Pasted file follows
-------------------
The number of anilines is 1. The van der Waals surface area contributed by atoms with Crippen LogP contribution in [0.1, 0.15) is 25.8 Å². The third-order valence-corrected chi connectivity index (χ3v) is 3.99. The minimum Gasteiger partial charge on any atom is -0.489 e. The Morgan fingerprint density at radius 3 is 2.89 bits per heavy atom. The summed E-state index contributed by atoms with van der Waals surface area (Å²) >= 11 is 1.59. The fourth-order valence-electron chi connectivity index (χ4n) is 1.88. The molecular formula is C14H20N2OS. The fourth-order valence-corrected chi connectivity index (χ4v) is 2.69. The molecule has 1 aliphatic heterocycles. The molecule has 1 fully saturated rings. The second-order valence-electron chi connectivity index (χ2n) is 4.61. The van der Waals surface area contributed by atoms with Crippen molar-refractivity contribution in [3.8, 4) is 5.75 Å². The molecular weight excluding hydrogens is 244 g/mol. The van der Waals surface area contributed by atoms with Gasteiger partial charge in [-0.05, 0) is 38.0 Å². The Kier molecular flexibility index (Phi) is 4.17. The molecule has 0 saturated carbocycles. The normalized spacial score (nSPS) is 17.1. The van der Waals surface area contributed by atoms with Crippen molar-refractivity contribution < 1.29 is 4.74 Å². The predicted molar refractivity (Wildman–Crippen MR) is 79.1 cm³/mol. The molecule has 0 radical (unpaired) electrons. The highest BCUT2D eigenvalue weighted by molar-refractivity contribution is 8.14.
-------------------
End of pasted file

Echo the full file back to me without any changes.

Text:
The number of anilines is 1. The van der Waals surface area contributed by atoms with Crippen LogP contribution in [0.1, 0.15) is 25.8 Å². The third-order valence-corrected chi connectivity index (χ3v) is 3.99. The minimum Gasteiger partial charge on any atom is -0.489 e. The Morgan fingerprint density at radius 3 is 2.89 bits per heavy atom. The summed E-state index contributed by atoms with van der Waals surface area (Å²) >= 11 is 1.59. The fourth-order valence-electron chi connectivity index (χ4n) is 1.88. The molecular formula is C14H20N2OS. The fourth-order valence-corrected chi connectivity index (χ4v) is 2.69. The molecule has 1 aliphatic heterocycles. The molecule has 1 fully saturated rings. The second-order valence-electron chi connectivity index (χ2n) is 4.61. The van der Waals surface area contributed by atoms with Crippen molar-refractivity contribution in [3.8, 4) is 5.75 Å². The molecular weight excluding hydrogens is 244 g/mol. The van der Waals surface area contributed by atoms with Gasteiger partial charge in [-0.05, 0) is 38.0 Å². The Kier molecular flexibility index (Phi) is 4.17. The molecule has 0 saturated carbocycles. The normalized spacial score (nSPS) is 17.1. The van der Waals surface area contributed by atoms with Crippen molar-refractivity contribution < 1.29 is 4.74 Å². The predicted molar refractivity (Wildman–Crippen MR) is 79.1 cm³/mol. The molecule has 0 radical (unpaired) electrons. The highest BCUT2D eigenvalue weighted by molar-refractivity contribution is 8.14.